Skip to Content

2010 Summer visit to O’Neills, Artigarvan

Event Details

  • Date: 9 Jul 2010
  • Venue: the Ballyheather home farm

Farm History

The O’Neill family has connections with the farm stretching back over 200 years. Since the local creamery opened in Artigarvan some 108 year ago they have supplied milk there on a daily basis. The creamery is now owned by Town of Monaghan Co-op, having been part of the Leckpatrick co-op business. The family farms 160 acres on the Ballyheather home farm, 90 acres at Coolermoney and rents 100 acres which run onto hill land.

Dairy herd management

Wesley O’Neill provided a wealth of information about the dairy herd which comprises 190 Montebeliard cross Holstein cows yielding 8000 litres. Milk from forage is an impressive 3251 litres. The heifers and some cows are bred using sexed semen. Very good results have been obtained but the importance of good preparation and record keeping was stressed. Teaser bulls, marked with paint, are used to assist heat detection. The move to crossbred cows and the use of Aberdeen Angus sweeper bulls have increased the value of bull calves.

Farm Nutrient Management

Grassland management is treated with precision on this farm. There is a regular reseeding programme and pastures are notably weed free. The importance of the soil is recognised and spiking is used to prevent compaction. Over 350 tonnes of lime have been spread over the past two years to adjust soil pH. The farm is one of 12 participating in an AFBI Nutrient Management Project. Local CAFRE adviser, Trevor Alcorn, explained how detailed analysis of soil, manures and forage were being used to adjust applications of fertiliser nitrogen, phosphate, potash and sulphur.

The farm nutrient management scheme assisted with the construction of an above ground slurry store. Albert O’Neill explained that due to high rainfall in the area the store was covered and this also reduced volatilisation losses. A slurry separator was purchased in kit form from England and assembled on the farm. Solids are applied to arable ground and the separated liquid applied to grazing ground using a dribble bar. Raw slurry is applied to silage ground.

Innovation at work

The dribble bar has been designed and manufactured on the farm and a patent for the machine has been applied for.   Weighing just over half a tonne it has a boom width of 8.6 metres which is fitted with a safety breakaway device.   Because of the flexible piping which has been used it can even spread in reverse.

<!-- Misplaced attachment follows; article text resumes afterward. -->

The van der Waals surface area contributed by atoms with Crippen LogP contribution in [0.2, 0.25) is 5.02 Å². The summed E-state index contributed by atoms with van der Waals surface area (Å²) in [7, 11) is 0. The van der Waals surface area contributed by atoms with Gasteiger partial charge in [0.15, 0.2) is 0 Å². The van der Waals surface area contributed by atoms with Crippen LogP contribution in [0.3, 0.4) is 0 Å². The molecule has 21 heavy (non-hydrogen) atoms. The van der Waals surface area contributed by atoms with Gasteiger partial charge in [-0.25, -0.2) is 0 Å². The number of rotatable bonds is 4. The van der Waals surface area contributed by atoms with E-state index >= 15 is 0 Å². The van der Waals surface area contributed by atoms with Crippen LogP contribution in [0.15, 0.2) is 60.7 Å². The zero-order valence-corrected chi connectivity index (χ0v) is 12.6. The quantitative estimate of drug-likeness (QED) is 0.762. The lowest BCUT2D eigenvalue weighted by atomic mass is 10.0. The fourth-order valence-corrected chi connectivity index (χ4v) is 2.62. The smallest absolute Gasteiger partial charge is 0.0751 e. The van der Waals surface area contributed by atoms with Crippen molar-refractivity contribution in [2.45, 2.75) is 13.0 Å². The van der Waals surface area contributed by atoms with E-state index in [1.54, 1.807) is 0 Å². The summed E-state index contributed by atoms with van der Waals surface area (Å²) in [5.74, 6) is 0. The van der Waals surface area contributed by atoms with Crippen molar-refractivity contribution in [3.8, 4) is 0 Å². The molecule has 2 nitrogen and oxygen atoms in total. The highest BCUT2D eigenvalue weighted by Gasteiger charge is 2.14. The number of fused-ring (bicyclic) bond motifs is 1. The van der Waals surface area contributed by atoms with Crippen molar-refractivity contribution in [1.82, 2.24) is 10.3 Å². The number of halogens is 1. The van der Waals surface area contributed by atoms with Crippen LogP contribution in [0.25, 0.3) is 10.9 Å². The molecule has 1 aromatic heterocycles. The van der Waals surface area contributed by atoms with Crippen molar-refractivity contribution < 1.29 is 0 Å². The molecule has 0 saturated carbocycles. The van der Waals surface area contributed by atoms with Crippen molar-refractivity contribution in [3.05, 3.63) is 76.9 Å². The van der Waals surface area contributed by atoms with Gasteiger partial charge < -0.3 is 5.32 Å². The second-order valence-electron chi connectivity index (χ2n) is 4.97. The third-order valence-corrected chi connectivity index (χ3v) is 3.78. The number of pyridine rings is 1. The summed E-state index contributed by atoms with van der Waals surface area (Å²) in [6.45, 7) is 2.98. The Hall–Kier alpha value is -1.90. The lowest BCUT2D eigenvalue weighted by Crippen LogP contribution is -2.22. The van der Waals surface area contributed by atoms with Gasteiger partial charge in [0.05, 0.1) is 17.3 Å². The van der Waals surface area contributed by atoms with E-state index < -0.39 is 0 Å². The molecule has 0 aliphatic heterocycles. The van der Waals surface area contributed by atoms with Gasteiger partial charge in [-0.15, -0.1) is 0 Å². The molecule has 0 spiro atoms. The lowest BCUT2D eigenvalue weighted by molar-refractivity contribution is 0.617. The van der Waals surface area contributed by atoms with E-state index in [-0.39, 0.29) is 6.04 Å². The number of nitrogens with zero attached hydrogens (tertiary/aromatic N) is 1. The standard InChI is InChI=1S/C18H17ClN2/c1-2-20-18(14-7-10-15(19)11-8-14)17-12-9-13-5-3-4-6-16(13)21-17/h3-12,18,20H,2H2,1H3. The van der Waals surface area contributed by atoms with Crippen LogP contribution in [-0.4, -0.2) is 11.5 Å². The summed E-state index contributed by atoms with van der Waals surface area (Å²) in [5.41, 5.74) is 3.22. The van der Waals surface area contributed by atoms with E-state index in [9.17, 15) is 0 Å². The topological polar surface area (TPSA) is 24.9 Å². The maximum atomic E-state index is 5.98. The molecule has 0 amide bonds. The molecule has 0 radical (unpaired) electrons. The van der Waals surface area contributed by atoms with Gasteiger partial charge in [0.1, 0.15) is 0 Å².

A dispenser for clover seed has been devised and attached to the slurry tanker. Albert is experimenting with the addition of clover seed to pasture using this technique. He is also participating in a CAFRE clover technology project.

Around the farm many innovative items were spotted. For example a tractor mounted gadget was devised and manufactured to clear silage from the 240 foot long feed trough in front of the cows. This had received an award from the Irish Farmers Journal and Farmers Weekly. By feeding excess silage and giving the surplus to other stock milk yield had been increased by about 100 litres per day. A mobile calf crate with large wheels attracted a lot of interest.   A machine manufactured to grade the top surface of lanes is in demand from other farmers


After a delicious lunch the maize and alternative forages group looked at maize growing on the farm. Albert stressed the need to start preparing the ground one or two years in advance of sowing. He monitors soil temperature prior to planting and does not sown until soil reaches at least 8oC. Where possible, drilling is done East West to maximise sunlight availability for the growing crop. With costs amounting to £357/acre plus slurry costs maize is an expensive crop to grow so good yields are required.   Albert achieved 19.5 tonnes fresh weight as fed from the silo last year.

Alan Holden from Holden Agriculture Ltd provided an outline on weed control in maize. He explained that residual herbicides had not been as effective as usual this year due to the dry conditions post planting. It was suggested that for best results with post emergence sprays maize should be allowed time to acclimatise after bursting out through the plastic.


UGS President, Dr John Orr, was delighted with the large turnout of UGS and Fermanagh Grassland Club members and those from Donegal who joined the visit.

Event Gallery